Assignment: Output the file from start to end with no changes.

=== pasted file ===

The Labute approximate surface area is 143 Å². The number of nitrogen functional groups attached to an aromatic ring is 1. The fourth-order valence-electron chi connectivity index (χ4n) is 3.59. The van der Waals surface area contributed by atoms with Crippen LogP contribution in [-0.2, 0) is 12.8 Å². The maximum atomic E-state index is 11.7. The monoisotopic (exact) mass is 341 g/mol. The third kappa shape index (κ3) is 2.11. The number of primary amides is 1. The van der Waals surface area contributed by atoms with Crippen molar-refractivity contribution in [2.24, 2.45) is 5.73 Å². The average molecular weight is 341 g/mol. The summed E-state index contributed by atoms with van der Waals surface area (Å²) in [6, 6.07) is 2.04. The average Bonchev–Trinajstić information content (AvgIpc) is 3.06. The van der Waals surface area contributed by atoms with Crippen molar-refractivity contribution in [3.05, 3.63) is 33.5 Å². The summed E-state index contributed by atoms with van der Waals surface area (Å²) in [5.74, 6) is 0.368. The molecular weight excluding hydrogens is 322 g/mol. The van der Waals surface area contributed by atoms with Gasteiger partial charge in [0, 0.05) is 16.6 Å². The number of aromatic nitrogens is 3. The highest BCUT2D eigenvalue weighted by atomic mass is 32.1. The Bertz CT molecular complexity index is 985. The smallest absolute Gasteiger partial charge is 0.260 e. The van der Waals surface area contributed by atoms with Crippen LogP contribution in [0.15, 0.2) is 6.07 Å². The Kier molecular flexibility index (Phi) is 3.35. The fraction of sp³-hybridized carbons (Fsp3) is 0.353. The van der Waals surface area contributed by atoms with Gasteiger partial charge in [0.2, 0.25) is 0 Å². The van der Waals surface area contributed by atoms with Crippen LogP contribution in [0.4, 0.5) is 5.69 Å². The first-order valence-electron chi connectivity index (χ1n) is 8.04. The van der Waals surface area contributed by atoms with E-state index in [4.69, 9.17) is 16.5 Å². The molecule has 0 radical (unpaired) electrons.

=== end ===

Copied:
The Labute approximate surface area is 143 Å². The number of nitrogen functional groups attached to an aromatic ring is 1. The fourth-order valence-electron chi connectivity index (χ4n) is 3.59. The van der Waals surface area contributed by atoms with Crippen LogP contribution in [-0.2, 0) is 12.8 Å². The maximum atomic E-state index is 11.7. The monoisotopic (exact) mass is 341 g/mol. The third kappa shape index (κ3) is 2.11. The number of primary amides is 1. The van der Waals surface area contributed by atoms with Crippen molar-refractivity contribution in [2.24, 2.45) is 5.73 Å². The average molecular weight is 341 g/mol. The summed E-state index contributed by atoms with van der Waals surface area (Å²) in [6, 6.07) is 2.04. The average Bonchev–Trinajstić information content (AvgIpc) is 3.06. The van der Waals surface area contributed by atoms with Crippen molar-refractivity contribution in [3.05, 3.63) is 33.5 Å². The summed E-state index contributed by atoms with van der Waals surface area (Å²) in [5.74, 6) is 0.368. The molecular weight excluding hydrogens is 322 g/mol. The van der Waals surface area contributed by atoms with Gasteiger partial charge in [0, 0.05) is 16.6 Å². The number of aromatic nitrogens is 3. The highest BCUT2D eigenvalue weighted by atomic mass is 32.1. The Bertz CT molecular complexity index is 985. The smallest absolute Gasteiger partial charge is 0.260 e. The van der Waals surface area contributed by atoms with Crippen LogP contribution in [0.15, 0.2) is 6.07 Å². The Kier molecular flexibility index (Phi) is 3.35. The fraction of sp³-hybridized carbons (Fsp3) is 0.353. The van der Waals surface area contributed by atoms with Gasteiger partial charge in [0.2, 0.25) is 0 Å². The van der Waals surface area contributed by atoms with Crippen LogP contribution in [0.4, 0.5) is 5.69 Å². The first-order valence-electron chi connectivity index (χ1n) is 8.04. The van der Waals surface area contributed by atoms with E-state index in [4.69, 9.17) is 16.5 Å². The molecule has 0 radical (unpaired) electrons.